Well, it was bound to happen, despite a great season, Top Chef stumbled as the end game begins. I must say, that despite some fun parts and some nice looking food, this episode was a tad snooze-worthy. And I was surprised that it only resulted in one elimination.
Basically, the finale is going to be four episodes long – assuming they take a Final Three. This one, next week, the reunion and the Finale. If they take a Final Two, that’s five episodes. Bravo continues to milk the heck out of the Top Chef franchise.
I think that the goings on this week, coupled with the delay between the NY filming and the Bahamas filming really knocked the five of them for a loop. I think they were rusty, similar to how the National Championship game for college football is almost always sloppy since those teams haven’t played in over a month. There was about a three or four month delay from the end of NY filming to the beginning of the shoot in Nassau. The first several All-Stars episodes had already aired at this point. In almost every season, the finalists get to the new location and their first dishes suffer for the most part. This killed Antonia in Season 4, and it near killed her this week.
Second, I think the Quickfire messed with their heads. Based on what we have seen in the past, the logical assumption was that the four past winners were going to help the finalists cook. The first clue they should have had that hurt that theory was how was Steph going to be sous chef for both Antonia and Blais. As it turns out, the Quickfire was to compete against the past winner for $10,000. Is it a coincidence that the three who beat their season’s winner placed 1-2-3 in the Elimination challenge? Maybe, but I don’t think so.
Third, the twist in the Elimination challenge got to them, especially Antonia. Although I have little sympathy for that one. Instantly I knew there was not going to be some grand Disney-like ball for the King and Queen of the Bahamas where the chefs would be making an elegant meal. Why? Because the Bahamas was a British colony. Queen Elizabeth II is the “Queen” of the Bahamas. I know Top Chef got the Muppets and Jimmy Fallon this year, but I was pretty sure Lizzie was not showing up for the challenge. Anyway, those elegant dishes? Not so much.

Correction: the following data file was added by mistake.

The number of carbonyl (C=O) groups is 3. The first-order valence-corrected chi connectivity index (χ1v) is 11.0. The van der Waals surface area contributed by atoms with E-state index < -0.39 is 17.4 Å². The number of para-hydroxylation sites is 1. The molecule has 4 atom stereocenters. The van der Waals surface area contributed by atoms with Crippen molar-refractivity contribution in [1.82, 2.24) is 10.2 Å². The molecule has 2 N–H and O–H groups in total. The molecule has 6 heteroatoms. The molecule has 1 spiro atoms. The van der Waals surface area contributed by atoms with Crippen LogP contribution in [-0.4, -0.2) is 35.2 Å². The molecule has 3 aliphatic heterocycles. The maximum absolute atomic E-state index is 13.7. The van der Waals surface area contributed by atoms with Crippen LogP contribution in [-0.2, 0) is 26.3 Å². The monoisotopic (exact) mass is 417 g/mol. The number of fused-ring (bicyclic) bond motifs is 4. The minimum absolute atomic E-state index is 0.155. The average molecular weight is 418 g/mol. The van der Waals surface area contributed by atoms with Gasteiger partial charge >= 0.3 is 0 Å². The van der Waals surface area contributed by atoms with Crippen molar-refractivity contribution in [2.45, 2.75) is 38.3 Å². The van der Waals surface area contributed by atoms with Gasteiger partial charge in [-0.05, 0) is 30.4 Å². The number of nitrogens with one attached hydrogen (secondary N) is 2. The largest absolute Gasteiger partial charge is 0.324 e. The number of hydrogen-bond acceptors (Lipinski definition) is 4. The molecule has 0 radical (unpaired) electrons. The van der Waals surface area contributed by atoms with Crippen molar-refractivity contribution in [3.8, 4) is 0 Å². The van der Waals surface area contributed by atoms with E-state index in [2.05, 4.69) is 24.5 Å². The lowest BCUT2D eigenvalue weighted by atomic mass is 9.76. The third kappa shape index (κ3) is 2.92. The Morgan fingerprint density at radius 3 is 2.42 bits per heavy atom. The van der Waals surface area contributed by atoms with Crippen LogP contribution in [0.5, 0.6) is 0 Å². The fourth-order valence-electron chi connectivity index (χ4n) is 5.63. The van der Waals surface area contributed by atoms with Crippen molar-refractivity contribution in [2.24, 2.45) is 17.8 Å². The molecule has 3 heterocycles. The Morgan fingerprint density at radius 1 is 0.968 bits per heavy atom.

Because the Bahamian royalty they were cooking for was the King of Junkadoo, which is a cultural event similar to Carnivale or Mardis Gras. Not so much the Chicken Speedie Fest and Balloon Rally. They would be using the kitchen in a local restaurant, Twin Brothers. The facility was not four-star, and thus, the equipment looked like it belonged in Mel’s Diner. As a result, Antonia set the fryer on fire. This ruined all of their food, as the chemicals from the fire extinguishers contaminated the meals. The chefs were forced to go back to the hotel’s kitchen, re-prep for 2 ½ hours, re-cook in the cleaned up restaurant kitchen, and serve all in the same night.
Antonia and Carla suffered the most here – I think the fatigue really got to Carla. Antonia and Blais changed their dishes with the re-boot of the meal, but Antonia’s whole downward spiral that day led her to make some execution errors. As Blais said, her strength is well-executed food, if she doesn’t do that, she’s in trouble. Carla, ironically, got eliminated for the same reason she lost her season. She didn’t do what makes her good. She is comfort food taken to a greater level. As she says, she cooks from the heart with love. It is hard to do that when you are uncomfortable and uncertain of yourself. We saw her self-doubt, but more importantly, we saw her use a technique she was not confident about. In S5, it was the sous vide that did her in, this week it was deep frying her pork. When she served it raw – despite trying to “MacGyver it” – that was it.
Besides all of this, the other very interesting development that had been happening this season, and was front and center this week, is Blais’ self-loathing. Boy, I bet every therapist in the greater Atlanta area is calling up his restaurant this week. Someone so very talented, who admits that he hates everything he cooks. He describes the 10 different ways his dish could suck. The funny thing is, I wonder if Blais would be Blais without this self-doubt. It reminds me of a story I recall reading in “The Late Shift,” the book about the Leno-Letterman war from the mid-90s. During the commercial break of a show in the mid-1980s, while interviewing Teri Garr, she asked how he was doing. He wrote a note on a pad, “I hate myself.” She tried to reassure him, and he took the note back and underlined it twice. Dave may be flawed, but he is the best at what he does. Blais, to me, is still the best chef to be on this show, even if he never wins a season. Fascinating.